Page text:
Translating Your Pet’s Body Language

Have you ever wondered whatIMN1822T2 your pet is thinking? Is it hungry? Angry? Happy? Around the world, animal experts and average pet owners alike have theories about animal communication.

It may be clear to you that your dog’s tail wags when he or she is excited, but here are some other body language signals as observed by the Mendocino Coast Humane Society in California:

  • A tail curled under, along with a head and rear lowered with an arched back may mean that your dog is worried.
  • An open mouth with tail down and weight flat on feet can indicate that he or she is relaxed.
  • A confident dog will have his or her ears forward while a submissive dog, or one who is feeling meek, will often have its ears flat or back.

Cats are often independent creatures, and like the Sphinx of Egypt, they emit an aura of mystery. The Animal Health Clinic of Funkstown, in Maryland, offers some guidelines for understanding your feline friend:

  • While purring is usually something a cat does when happy, the experts in Funkstown believe that cats sometimes purr when in fear.
  • A twitching tail can indicate that your cat is excited over something (such as a bird or squirrel), but it can also signal territorial arousal.
  • Leg rubbing is part of a natural marking behavior, and your cat will attempt to cover you in his or her pheromones (from glands found on the face), so you and your environment will have a comforting scent.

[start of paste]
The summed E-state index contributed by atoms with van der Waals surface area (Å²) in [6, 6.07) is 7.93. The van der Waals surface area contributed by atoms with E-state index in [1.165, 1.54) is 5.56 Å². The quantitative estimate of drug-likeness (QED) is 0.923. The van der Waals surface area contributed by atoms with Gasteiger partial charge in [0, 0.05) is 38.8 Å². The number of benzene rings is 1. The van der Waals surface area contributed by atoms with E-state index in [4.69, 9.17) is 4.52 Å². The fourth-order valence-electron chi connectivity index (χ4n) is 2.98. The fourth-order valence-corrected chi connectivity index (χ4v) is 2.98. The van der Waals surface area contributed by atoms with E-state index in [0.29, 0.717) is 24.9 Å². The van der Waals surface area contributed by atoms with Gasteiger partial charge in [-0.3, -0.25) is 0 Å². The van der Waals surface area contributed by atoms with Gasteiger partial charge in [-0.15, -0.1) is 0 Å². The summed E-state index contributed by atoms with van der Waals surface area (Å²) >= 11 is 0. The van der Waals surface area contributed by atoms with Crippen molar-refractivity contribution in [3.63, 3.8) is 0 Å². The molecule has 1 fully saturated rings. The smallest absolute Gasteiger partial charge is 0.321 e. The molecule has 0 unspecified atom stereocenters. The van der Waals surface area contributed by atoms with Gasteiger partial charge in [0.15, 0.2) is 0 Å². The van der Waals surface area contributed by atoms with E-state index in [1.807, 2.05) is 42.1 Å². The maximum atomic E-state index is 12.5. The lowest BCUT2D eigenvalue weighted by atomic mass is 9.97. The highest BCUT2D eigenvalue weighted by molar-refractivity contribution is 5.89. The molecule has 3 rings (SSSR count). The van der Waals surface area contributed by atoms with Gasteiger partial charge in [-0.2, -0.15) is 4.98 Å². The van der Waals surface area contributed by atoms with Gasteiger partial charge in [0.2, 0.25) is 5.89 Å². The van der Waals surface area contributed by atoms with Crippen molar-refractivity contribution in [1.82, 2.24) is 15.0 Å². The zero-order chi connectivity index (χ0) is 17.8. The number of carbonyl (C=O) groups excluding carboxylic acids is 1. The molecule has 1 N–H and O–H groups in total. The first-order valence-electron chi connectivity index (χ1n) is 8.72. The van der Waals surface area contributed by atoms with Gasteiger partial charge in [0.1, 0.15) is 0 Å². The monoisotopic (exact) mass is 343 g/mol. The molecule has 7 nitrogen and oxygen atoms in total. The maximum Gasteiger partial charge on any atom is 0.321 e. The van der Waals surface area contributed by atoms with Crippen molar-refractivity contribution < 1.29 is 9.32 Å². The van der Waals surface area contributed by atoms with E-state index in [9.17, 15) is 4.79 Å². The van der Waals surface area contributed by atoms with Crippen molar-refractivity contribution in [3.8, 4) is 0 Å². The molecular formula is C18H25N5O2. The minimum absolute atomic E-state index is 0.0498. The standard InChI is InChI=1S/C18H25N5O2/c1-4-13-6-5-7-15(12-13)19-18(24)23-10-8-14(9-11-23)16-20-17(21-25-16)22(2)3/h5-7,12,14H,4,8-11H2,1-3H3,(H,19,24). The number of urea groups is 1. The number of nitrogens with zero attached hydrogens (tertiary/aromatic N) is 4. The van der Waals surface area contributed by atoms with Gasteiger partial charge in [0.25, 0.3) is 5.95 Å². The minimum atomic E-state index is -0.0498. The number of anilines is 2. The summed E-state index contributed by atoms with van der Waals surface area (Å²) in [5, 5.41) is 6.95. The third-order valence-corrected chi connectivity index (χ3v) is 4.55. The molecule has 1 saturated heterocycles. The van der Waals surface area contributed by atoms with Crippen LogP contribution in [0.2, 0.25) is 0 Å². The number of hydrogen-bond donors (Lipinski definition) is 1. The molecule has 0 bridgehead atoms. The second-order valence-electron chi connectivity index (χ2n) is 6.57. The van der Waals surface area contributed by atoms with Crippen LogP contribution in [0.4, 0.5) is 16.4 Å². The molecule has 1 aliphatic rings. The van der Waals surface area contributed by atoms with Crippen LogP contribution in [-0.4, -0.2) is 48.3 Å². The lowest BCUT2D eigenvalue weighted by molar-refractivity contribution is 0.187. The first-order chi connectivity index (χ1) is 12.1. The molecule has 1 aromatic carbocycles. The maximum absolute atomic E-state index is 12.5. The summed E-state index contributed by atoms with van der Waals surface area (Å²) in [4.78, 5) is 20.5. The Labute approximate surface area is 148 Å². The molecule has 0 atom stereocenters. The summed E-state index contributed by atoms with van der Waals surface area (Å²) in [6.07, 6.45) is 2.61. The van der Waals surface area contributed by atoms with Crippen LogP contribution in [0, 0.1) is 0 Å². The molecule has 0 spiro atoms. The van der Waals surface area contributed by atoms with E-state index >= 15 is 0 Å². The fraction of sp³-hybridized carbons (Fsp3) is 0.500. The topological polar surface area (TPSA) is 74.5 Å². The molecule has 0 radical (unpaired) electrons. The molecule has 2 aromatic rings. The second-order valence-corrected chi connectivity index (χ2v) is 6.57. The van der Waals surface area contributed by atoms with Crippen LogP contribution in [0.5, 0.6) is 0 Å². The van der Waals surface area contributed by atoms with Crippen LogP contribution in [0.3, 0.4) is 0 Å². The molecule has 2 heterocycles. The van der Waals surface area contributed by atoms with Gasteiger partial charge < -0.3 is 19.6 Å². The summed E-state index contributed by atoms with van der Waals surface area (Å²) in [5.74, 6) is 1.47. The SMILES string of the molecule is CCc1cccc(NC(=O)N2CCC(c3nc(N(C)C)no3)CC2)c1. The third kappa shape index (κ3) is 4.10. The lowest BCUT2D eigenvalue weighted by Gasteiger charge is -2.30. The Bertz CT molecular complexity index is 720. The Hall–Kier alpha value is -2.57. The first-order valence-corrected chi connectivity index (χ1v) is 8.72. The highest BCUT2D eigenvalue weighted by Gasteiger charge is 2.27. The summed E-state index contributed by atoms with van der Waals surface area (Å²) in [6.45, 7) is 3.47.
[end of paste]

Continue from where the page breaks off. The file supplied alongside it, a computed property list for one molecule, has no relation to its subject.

Rabbits may seem like pretty passive creatures, but the folks at the Wisconsin Humane Society believe that these furry friends have a more complex communication system than we may think. Here are some of their observations:

  • Gnashing of the teeth signals that the rabbit is completely relaxed, often occurring during petting.
  • Thumping or tapping of the feet may indicate that the rabbit is fearful or excited. In the wild, thumping is used in burrows to announce danger to other rabbits.

No matter what type of pet you have, whether a guinea pig or a goldfish, you probably recognize certain signals and body language movements. Although every animal has a different personality, current research indicates that there is perhaps a universal set of signals that certain animals use to communicate with each other and their human companions. For more science and fascinating facts about the communication abilities of everything from mosquitoes to elephants, visit The Animal Communication Project’s website at

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The ABCs of E-Payments

The Internet has brought about a world of convenience. You can chat with people from around the world; search and apply for jobs; and, of shutterstock_73863952course, purchase goods and services with just a few clicks of the mouse. As the popularity of purchasing goods and services online continues to grow, so too do the number of methods people are using to pay for them. Though debit and credit cards are still the most popular types of electronic payments, or e-payments, other payment methods have been developed:

Electronic money (e-money)